Solid vinyl wallpapers are often marketed as “kitchen and bath” papers, because they are somewhat more washable than other types of wallpaper, and because splashed water will run right off the vinyl (plastic) surface.

However, I find just the opposite with these solid vinyl papers, particularly the pre-pasted, lower-priced ones.

The seams generally never look great to begin with. Then the porous paper backing tends to absorb moisture, such as humidity in a steamy bathroom. When the paper absorbs moisture, it expands, and when it expands, it has nowhere to go but to push away from the wall – causing a curled seam. Often the top vinyl layer even starts to delaminate from the paper backing.

This is not a “loose seam,” and it cannot be “reglued.”

Humidity is a factor, but so is improper wall prep. Usually, when there are curling seams like this, the previous installer neglected to prime the walls, and just hung wallpaper on top of the bare drywall.

In the two photos with paper curling away from the top of the baseboards and from the top of the granite countertops, it is not sticking because the surface beneath it is slick – overspray of gloss paint from the woodwork, caulk used around the top of the backsplash. Again, a primer would have prevented this.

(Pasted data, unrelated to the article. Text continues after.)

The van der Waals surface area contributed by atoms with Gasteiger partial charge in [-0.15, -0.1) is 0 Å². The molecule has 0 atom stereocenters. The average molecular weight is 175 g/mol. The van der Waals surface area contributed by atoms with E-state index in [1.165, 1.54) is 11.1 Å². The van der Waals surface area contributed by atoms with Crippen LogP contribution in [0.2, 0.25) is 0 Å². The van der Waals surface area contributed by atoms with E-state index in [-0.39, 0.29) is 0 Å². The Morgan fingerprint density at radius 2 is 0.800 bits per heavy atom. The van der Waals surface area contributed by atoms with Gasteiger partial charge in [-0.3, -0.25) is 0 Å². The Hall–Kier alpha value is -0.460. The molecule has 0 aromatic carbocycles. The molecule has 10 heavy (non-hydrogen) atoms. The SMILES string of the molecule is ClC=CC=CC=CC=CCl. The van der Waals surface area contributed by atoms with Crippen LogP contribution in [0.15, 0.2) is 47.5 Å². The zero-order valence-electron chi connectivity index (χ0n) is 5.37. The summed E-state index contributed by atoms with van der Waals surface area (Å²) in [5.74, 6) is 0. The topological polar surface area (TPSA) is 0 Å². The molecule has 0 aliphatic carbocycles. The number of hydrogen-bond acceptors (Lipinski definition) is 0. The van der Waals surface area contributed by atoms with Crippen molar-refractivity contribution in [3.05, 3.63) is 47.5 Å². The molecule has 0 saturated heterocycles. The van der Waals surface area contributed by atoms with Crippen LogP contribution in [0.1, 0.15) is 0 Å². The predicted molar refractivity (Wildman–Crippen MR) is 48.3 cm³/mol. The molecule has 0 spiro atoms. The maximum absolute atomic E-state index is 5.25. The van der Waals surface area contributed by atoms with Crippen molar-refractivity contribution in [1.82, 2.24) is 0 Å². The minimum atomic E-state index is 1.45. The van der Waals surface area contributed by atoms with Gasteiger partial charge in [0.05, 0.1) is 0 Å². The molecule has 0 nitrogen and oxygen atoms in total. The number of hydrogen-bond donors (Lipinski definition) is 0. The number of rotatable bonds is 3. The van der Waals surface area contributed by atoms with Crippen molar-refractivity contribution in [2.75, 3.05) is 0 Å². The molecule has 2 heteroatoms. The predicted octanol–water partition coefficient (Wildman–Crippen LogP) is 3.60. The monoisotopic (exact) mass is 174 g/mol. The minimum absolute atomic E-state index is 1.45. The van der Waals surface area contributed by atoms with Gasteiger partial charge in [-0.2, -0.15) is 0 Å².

I also like to run a bead of caulk around the top of the backsplash, to prevent splashed water from being wicked up under the cut edge of the wallpaper, which would cause curling.

I have blogged a number of times about curling seams due to crummy paper-backed, pre-pasted solid vinyl wallpapers. Choose some key words and do a Search here to read more.

Wallpaper Coming Loose – Bad News for the Homeowner

July 25, 2017

I was called to do some repairs today, where the wallpaper I had put up two or three years ago was coming loose at the seams. There was one seam a few feet away from the corner involved, and then also the edge of the wallpaper that fell in that corner.

I reglued the loose seam, and then moved to the corner strip. Before fixing something, I like to understand what went wrong to cause the problem. If you know the underlying cause, you have a better chance of fixing it, and you also have the knowledge to prevent it from happening in the future.